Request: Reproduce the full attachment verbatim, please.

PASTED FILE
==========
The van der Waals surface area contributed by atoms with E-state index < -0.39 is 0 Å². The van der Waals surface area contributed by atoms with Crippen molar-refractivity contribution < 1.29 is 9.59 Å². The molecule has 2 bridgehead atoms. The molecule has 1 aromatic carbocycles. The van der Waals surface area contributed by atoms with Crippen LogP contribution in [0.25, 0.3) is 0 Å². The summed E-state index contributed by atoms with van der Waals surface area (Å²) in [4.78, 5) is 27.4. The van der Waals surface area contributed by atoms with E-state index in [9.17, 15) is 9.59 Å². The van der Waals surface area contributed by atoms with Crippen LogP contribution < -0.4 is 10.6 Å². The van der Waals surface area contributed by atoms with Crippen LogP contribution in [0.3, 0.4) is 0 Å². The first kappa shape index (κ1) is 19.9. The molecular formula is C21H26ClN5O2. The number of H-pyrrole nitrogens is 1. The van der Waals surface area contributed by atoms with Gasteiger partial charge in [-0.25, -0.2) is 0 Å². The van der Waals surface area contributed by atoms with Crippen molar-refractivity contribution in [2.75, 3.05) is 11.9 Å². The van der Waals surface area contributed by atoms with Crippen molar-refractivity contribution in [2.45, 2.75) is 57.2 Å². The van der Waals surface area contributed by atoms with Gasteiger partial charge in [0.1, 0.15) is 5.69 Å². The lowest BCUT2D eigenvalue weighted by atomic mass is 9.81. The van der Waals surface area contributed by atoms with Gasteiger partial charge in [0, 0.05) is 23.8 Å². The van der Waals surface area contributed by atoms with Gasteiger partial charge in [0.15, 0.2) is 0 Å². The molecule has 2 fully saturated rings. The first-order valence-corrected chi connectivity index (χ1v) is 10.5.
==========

The van der Waals surface area contributed by atoms with E-state index < -0.39 is 0 Å². The van der Waals surface area contributed by atoms with Crippen molar-refractivity contribution < 1.29 is 9.59 Å². The molecule has 2 bridgehead atoms. The molecule has 1 aromatic carbocycles. The van der Waals surface area contributed by atoms with Crippen LogP contribution in [0.25, 0.3) is 0 Å². The summed E-state index contributed by atoms with van der Waals surface area (Å²) in [4.78, 5) is 27.4. The van der Waals surface area contributed by atoms with E-state index in [9.17, 15) is 9.59 Å². The van der Waals surface area contributed by atoms with Crippen LogP contribution < -0.4 is 10.6 Å². The van der Waals surface area contributed by atoms with Crippen LogP contribution in [0.3, 0.4) is 0 Å². The first kappa shape index (κ1) is 19.9. The molecular formula is C21H26ClN5O2. The number of H-pyrrole nitrogens is 1. The van der Waals surface area contributed by atoms with Gasteiger partial charge in [-0.25, -0.2) is 0 Å². The van der Waals surface area contributed by atoms with Crippen molar-refractivity contribution in [2.75, 3.05) is 11.9 Å². The van der Waals surface area contributed by atoms with Crippen molar-refractivity contribution in [2.45, 2.75) is 57.2 Å². The van der Waals surface area contributed by atoms with Gasteiger partial charge in [0.1, 0.15) is 5.69 Å². The lowest BCUT2D eigenvalue weighted by atomic mass is 9.81. The van der Waals surface area contributed by atoms with Gasteiger partial charge in [0, 0.05) is 23.8 Å². The van der Waals surface area contributed by atoms with Gasteiger partial charge in [0.15, 0.2) is 0 Å². The molecule has 2 fully saturated rings. The first-order valence-corrected chi connectivity index (χ1v) is 10.5.